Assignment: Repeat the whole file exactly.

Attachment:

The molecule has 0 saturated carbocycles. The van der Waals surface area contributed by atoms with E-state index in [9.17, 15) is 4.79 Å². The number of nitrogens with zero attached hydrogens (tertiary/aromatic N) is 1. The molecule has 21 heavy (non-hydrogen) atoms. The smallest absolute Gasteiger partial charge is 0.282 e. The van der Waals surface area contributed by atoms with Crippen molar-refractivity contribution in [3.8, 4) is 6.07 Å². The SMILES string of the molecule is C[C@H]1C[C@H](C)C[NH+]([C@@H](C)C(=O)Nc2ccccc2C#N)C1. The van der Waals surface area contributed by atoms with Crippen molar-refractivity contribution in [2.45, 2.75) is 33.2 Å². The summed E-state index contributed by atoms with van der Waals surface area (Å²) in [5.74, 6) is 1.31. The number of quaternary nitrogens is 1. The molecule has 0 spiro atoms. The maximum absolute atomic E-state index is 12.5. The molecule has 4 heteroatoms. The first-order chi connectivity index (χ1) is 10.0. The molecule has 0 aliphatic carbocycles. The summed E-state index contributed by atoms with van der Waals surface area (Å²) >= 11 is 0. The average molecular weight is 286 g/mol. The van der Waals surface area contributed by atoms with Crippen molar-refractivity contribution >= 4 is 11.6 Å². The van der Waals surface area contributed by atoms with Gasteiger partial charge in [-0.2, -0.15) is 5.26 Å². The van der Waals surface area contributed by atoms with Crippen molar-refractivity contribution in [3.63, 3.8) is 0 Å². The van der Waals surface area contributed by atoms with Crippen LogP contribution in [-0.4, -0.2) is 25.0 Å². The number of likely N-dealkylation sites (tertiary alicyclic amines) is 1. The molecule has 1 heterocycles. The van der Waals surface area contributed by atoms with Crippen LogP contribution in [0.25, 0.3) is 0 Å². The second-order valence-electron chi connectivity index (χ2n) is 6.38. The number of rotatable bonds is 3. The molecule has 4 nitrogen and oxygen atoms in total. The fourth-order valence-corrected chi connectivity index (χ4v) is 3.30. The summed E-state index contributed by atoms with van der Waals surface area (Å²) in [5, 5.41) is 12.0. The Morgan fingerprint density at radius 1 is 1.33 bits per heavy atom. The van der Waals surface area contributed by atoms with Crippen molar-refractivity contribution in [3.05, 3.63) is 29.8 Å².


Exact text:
The molecule has 0 saturated carbocycles. The van der Waals surface area contributed by atoms with E-state index in [9.17, 15) is 4.79 Å². The number of nitrogens with zero attached hydrogens (tertiary/aromatic N) is 1. The molecule has 21 heavy (non-hydrogen) atoms. The smallest absolute Gasteiger partial charge is 0.282 e. The van der Waals surface area contributed by atoms with Crippen molar-refractivity contribution in [3.8, 4) is 6.07 Å². The SMILES string of the molecule is C[C@H]1C[C@H](C)C[NH+]([C@@H](C)C(=O)Nc2ccccc2C#N)C1. The van der Waals surface area contributed by atoms with Crippen molar-refractivity contribution in [2.45, 2.75) is 33.2 Å². The summed E-state index contributed by atoms with van der Waals surface area (Å²) in [5.74, 6) is 1.31. The number of quaternary nitrogens is 1. The molecule has 0 spiro atoms. The maximum absolute atomic E-state index is 12.5. The molecule has 4 heteroatoms. The first-order chi connectivity index (χ1) is 10.0. The molecule has 0 aliphatic carbocycles. The summed E-state index contributed by atoms with van der Waals surface area (Å²) >= 11 is 0. The average molecular weight is 286 g/mol. The van der Waals surface area contributed by atoms with Crippen molar-refractivity contribution >= 4 is 11.6 Å². The van der Waals surface area contributed by atoms with Gasteiger partial charge in [-0.2, -0.15) is 5.26 Å². The van der Waals surface area contributed by atoms with Crippen molar-refractivity contribution in [3.63, 3.8) is 0 Å². The van der Waals surface area contributed by atoms with Crippen LogP contribution in [-0.4, -0.2) is 25.0 Å². The number of likely N-dealkylation sites (tertiary alicyclic amines) is 1. The molecule has 1 heterocycles. The van der Waals surface area contributed by atoms with Crippen LogP contribution in [0.25, 0.3) is 0 Å². The second-order valence-electron chi connectivity index (χ2n) is 6.38. The number of rotatable bonds is 3. The molecule has 4 nitrogen and oxygen atoms in total. The fourth-order valence-corrected chi connectivity index (χ4v) is 3.30. The summed E-state index contributed by atoms with van der Waals surface area (Å²) in [5, 5.41) is 12.0. The Morgan fingerprint density at radius 1 is 1.33 bits per heavy atom. The van der Waals surface area contributed by atoms with Crippen molar-refractivity contribution in [3.05, 3.63) is 29.8 Å².